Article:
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The Chinese Exclusion Act of 1882 made the Chinese the first immigrant group officially excluded from the United States. In Paper Families, Estelle T. Lau demonstrates how exclusion affected Chinese American communities and initiated the development of restrictive U.S. immigration policies and practices. Through the enforcement of the Exclusion Act and subsequent legislation, the U.S. immigration service developed new forms of record keeping and identification practices. Meanwhile, Chinese Americans took advantage of the system’s loophole: children of U.S. citizens were granted automatic eligibility for immigration. The result was an elaborate system of “paper families,” in which U.S. citizens of Chinese descent claimed fictive, or “paper,” children who could then use their kinship status as a basis for entry into the United States. This subterfuge necessitated the creation of “crib sheets” outlining genealogies and providing village maps and other information that could be used during immigration processing. Drawing on these documents as well as immigration case files, legislative materials, and transcripts of interviews and court proceedings, Lau reveals immigration as an interactive process. Chinese immigrants and their U.S. families were subject to regulation and surveillance, but they also manipulated and thwarted those regulations, forcing the U.S. government to adapt its practices and policies. Lau points out that the Exclusion Acts and the pseudo-familial structures that emerged in response have had lasting effects on Chinese American identity. She concludes with a look at exclusion’s legacy, including the Confession Program of the 1960s that coerced people into divulging the names of paper family members and efforts made by Chinese American communities to recover their lost family histories.
Category: History

Entry Denied

Author : Sucheng Chan
ISBN : 1566392012
Genre : Social Science
File Size : 43.77 MB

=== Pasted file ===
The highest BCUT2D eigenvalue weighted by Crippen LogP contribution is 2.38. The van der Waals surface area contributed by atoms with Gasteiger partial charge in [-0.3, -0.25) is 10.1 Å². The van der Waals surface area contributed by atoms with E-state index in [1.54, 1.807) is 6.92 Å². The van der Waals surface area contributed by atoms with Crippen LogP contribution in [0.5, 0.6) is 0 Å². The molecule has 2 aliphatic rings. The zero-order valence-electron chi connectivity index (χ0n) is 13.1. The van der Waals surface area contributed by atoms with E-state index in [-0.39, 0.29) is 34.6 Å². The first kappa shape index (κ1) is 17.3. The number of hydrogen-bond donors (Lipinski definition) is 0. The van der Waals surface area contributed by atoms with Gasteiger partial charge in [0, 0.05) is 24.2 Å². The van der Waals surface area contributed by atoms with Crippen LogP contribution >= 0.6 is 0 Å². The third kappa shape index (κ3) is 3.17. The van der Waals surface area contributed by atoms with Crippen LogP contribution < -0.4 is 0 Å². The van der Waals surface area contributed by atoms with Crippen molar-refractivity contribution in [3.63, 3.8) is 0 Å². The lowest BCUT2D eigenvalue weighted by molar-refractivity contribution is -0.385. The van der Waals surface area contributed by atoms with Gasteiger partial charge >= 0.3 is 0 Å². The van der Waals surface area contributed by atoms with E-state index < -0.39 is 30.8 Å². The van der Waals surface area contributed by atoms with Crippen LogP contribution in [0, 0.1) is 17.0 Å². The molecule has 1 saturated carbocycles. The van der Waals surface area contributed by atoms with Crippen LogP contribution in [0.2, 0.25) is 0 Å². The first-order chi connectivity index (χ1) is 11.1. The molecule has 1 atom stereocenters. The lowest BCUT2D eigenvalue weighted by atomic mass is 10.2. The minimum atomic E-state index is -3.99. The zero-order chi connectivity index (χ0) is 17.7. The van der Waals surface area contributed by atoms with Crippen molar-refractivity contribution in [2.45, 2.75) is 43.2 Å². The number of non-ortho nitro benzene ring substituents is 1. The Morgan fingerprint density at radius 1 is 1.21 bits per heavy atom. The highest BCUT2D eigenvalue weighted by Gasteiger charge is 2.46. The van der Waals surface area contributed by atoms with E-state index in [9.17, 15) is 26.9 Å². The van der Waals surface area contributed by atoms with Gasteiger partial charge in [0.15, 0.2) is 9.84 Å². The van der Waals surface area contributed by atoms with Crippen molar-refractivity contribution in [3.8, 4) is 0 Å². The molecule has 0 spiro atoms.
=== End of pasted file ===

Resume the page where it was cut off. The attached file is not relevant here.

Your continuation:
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In 1882, Congress passed a Chinese exclusion law that barred the entry of Chinese laborers for ten years. The Chinese thus became the first people to be restricted from immigrating into the United States on the basis of race. Exclusion was renewed in 1892 and 1902 and finally made permanent in 1904. Only in 1943 did Congress rescind all the Chinese exclusion laws as a gesture of goodwill towards China, an ally of the United States during World War II. Entry Denied is a collection of essays on how the Chinese exclusion laws were implemented and how the Chinese as individuals and as a community in the U.S. mobilized to mitigate the restrictions imposed upon them. It is the first book in English to rely on Chinese language sources to explore the exclusion era in Chinese American history. Author note: Sucheng Chan, Professor and Chair of Asian American Studies at the University of California, Santa Barbara, is general editor of Temple's Asian American History and Culture Series.
Category: Social Science

Dreaming Of Gold Dreaming Of Home

Author : Madeline Y. Hsu
ISBN : 0804746877
Genre : History
File Size : 89.30 MB
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This book is a highly original study of transnationalism among immigrants from the county of Taishan, from which, until 1965, a high percentage of the Chinese in the United States originated. The author vividly depicts the continuing ties between Taishanese remaining in China and their kinsmen seeking their fortune in "Gold Mountain."
Category: History

Laws Harsh As Tigers

Author : Lucy E. Salyer
ISBN : 0807864315
Genre : Law
File Size : 73.77 MB
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Focusing primarily on the exclusion of the Chinese, Lucy Salyer analyzes the popular and legal debates surrounding immigration law and its enforcement during the height of nativist sentiment in the early twentieth century. She argues that the struggles between Chinese immigrants, U.S. government officials, and the lower federal courts that took place around the turn of the century established fundamental principles that continue to dominate immigration law today and make it unique among branches of American law. By establishing the centrality of the Chinese to immigration policy, Salyer also integrates the history of Asian immigrants on the West Coast with that of European immigrants in the East. Salyer demonstrates that Chinese immigrants and Chinese Americans mounted sophisticated and often-successful legal challenges to the enforcement of exclusionary immigration policies. Ironically, their persistent litigation contributed to the development of legal doctrines that gave the Bureau of Immigration increasing power to counteract resistance. Indeed, by 1924, immigration law had begun to diverge from constitutional norms, and the Bureau of Immigration had emerged as an exceptionally powerful organization, free from many of the constraints imposed upon other government agencies.
Category: Law